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Title: Detection of Vehicle Approach in the Presence of Additional Motion and Simulated Observer Motion at Road Junctions

Organisation: University of London (Royal Holloway)
Date uploaded: 16th September 2014
Date published/launched: June 2013

In this research, computer generated scenes with photorealistic vehicle images, and a psychophysical staircase methodology, were used to explore drivers' ability to detect the approach of both motorcycles and cars within a contextually rich city scene.

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One of the key contributory factors for accident involvement is the misjudgment of vehicle approach.

Past research has indicated that individuals can use the rate of visual "looming" in order to judge the time to arrival of approaching vehicles. Although a large number of road traffic collisions occur at roadside junctions, very little research has focused on individuals' abilities to detect the onset of visual looming within a complex road scene at junction scenarios.

In this research, computer generated scenes were used to explore drivers' ability to detect the approach of both motorcycles and cars within a contextually rich city scene. Across three experiments the effect of additional vehicular and observer motion on driver detection of vehicle approach was assessed.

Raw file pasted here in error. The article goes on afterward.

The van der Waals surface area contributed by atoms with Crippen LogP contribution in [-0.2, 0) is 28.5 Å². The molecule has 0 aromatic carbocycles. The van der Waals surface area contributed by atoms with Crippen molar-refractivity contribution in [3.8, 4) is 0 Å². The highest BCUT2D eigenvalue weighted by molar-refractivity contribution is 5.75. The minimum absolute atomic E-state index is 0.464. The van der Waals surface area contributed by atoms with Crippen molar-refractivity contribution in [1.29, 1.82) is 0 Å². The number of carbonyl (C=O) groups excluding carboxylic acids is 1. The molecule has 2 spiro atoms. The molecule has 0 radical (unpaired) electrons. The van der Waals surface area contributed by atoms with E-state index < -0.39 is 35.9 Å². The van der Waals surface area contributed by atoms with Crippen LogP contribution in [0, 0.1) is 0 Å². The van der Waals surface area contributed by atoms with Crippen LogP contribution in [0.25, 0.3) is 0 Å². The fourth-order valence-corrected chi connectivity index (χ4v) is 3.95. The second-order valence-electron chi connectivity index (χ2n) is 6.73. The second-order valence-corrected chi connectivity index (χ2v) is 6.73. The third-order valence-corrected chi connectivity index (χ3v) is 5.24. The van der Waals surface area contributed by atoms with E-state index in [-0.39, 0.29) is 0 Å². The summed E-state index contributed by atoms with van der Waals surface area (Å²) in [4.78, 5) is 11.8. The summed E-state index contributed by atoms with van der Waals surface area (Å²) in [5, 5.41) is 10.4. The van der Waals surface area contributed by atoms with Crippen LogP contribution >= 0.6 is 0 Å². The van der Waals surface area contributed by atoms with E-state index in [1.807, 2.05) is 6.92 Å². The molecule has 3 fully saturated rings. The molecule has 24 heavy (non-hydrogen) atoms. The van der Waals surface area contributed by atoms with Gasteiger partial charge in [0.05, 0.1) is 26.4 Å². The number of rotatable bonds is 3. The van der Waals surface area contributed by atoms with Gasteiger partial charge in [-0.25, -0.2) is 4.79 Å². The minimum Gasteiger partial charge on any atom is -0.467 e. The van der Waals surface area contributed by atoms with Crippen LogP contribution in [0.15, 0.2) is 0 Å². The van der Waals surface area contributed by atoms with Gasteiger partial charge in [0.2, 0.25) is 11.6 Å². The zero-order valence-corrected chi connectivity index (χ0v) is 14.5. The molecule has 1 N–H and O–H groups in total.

Results showed that individuals were significantly poorer at detecting the approach of the motorcycle stimulus compared with the car stimulus. Results also showed that additional vehicular motion within the scene had a negative effect on detection thresholds for the car stimulus.

Finally, the results showed that introducing lateral global motion of the scene, such as might occur if the observer was moving steadily forward from a junction, negatively affected detection thresholds.

The theoretical implications of the findings are discussed, including how vehicles travelling at high speed are often below the threshold for detecting visual looming. Practical implications for road design and layout are discussed that address the perceptual errors noted.

For more information contact:
Professor John Wann

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